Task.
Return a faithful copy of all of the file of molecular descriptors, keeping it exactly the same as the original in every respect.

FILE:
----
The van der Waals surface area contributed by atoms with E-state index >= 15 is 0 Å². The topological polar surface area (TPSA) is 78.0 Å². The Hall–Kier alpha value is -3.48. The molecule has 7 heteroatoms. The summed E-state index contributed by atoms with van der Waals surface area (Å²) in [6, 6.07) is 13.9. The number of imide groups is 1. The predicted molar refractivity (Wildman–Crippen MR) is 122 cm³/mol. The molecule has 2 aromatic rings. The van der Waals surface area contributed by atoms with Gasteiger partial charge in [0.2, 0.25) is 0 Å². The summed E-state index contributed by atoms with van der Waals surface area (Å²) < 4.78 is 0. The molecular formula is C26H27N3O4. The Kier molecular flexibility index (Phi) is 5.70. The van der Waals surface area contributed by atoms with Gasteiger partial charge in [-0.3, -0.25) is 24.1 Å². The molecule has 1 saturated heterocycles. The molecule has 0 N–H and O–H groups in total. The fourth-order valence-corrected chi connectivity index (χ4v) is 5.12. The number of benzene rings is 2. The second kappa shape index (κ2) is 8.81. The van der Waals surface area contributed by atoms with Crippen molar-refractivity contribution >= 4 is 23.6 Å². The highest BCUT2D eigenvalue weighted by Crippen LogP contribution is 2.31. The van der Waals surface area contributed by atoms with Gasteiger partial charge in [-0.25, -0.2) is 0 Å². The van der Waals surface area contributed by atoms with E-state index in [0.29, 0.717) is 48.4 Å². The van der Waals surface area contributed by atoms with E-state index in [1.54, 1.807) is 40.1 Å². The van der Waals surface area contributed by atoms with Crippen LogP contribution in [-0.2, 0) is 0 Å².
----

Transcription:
The van der Waals surface area contributed by atoms with E-state index >= 15 is 0 Å². The topological polar surface area (TPSA) is 78.0 Å². The Hall–Kier alpha value is -3.48. The molecule has 7 heteroatoms. The summed E-state index contributed by atoms with van der Waals surface area (Å²) in [6, 6.07) is 13.9. The number of imide groups is 1. The predicted molar refractivity (Wildman–Crippen MR) is 122 cm³/mol. The molecule has 2 aromatic rings. The van der Waals surface area contributed by atoms with Gasteiger partial charge in [0.2, 0.25) is 0 Å². The summed E-state index contributed by atoms with van der Waals surface area (Å²) < 4.78 is 0. The molecular formula is C26H27N3O4. The Kier molecular flexibility index (Phi) is 5.70. The van der Waals surface area contributed by atoms with Gasteiger partial charge in [-0.3, -0.25) is 24.1 Å². The molecule has 1 saturated heterocycles. The molecule has 0 N–H and O–H groups in total. The fourth-order valence-corrected chi connectivity index (χ4v) is 5.12. The number of benzene rings is 2. The second kappa shape index (κ2) is 8.81. The van der Waals surface area contributed by atoms with Crippen molar-refractivity contribution >= 4 is 23.6 Å². The highest BCUT2D eigenvalue weighted by Crippen LogP contribution is 2.31. The van der Waals surface area contributed by atoms with Gasteiger partial charge in [-0.25, -0.2) is 0 Å². The van der Waals surface area contributed by atoms with E-state index in [0.29, 0.717) is 48.4 Å². The van der Waals surface area contributed by atoms with E-state index in [1.54, 1.807) is 40.1 Å². The van der Waals surface area contributed by atoms with Crippen LogP contribution in [-0.2, 0) is 0 Å².